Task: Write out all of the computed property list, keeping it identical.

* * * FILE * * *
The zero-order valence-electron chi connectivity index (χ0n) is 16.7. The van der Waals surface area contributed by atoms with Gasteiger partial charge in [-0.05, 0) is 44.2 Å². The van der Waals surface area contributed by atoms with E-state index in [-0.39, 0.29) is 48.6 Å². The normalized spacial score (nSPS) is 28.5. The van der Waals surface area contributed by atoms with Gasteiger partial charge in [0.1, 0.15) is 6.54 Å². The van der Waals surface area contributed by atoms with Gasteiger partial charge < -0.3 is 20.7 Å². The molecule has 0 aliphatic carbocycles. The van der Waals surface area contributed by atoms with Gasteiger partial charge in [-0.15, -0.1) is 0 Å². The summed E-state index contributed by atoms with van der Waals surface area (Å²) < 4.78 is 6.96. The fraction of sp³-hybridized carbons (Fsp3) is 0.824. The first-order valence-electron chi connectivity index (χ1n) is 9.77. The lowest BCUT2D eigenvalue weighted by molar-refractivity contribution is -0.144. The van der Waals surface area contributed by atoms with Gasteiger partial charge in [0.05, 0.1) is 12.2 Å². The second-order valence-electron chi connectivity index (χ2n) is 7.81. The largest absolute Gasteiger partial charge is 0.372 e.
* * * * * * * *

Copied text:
The zero-order valence-electron chi connectivity index (χ0n) is 16.7. The van der Waals surface area contributed by atoms with Gasteiger partial charge in [-0.05, 0) is 44.2 Å². The van der Waals surface area contributed by atoms with E-state index in [-0.39, 0.29) is 48.6 Å². The normalized spacial score (nSPS) is 28.5. The van der Waals surface area contributed by atoms with Gasteiger partial charge in [0.1, 0.15) is 6.54 Å². The van der Waals surface area contributed by atoms with Gasteiger partial charge < -0.3 is 20.7 Å². The molecule has 0 aliphatic carbocycles. The van der Waals surface area contributed by atoms with Gasteiger partial charge in [-0.15, -0.1) is 0 Å². The summed E-state index contributed by atoms with van der Waals surface area (Å²) < 4.78 is 6.96. The fraction of sp³-hybridized carbons (Fsp3) is 0.824. The first-order valence-electron chi connectivity index (χ1n) is 9.77. The lowest BCUT2D eigenvalue weighted by molar-refractivity contribution is -0.144. The van der Waals surface area contributed by atoms with Gasteiger partial charge in [0.05, 0.1) is 12.2 Å². The second-order valence-electron chi connectivity index (χ2n) is 7.81. The largest absolute Gasteiger partial charge is 0.372 e.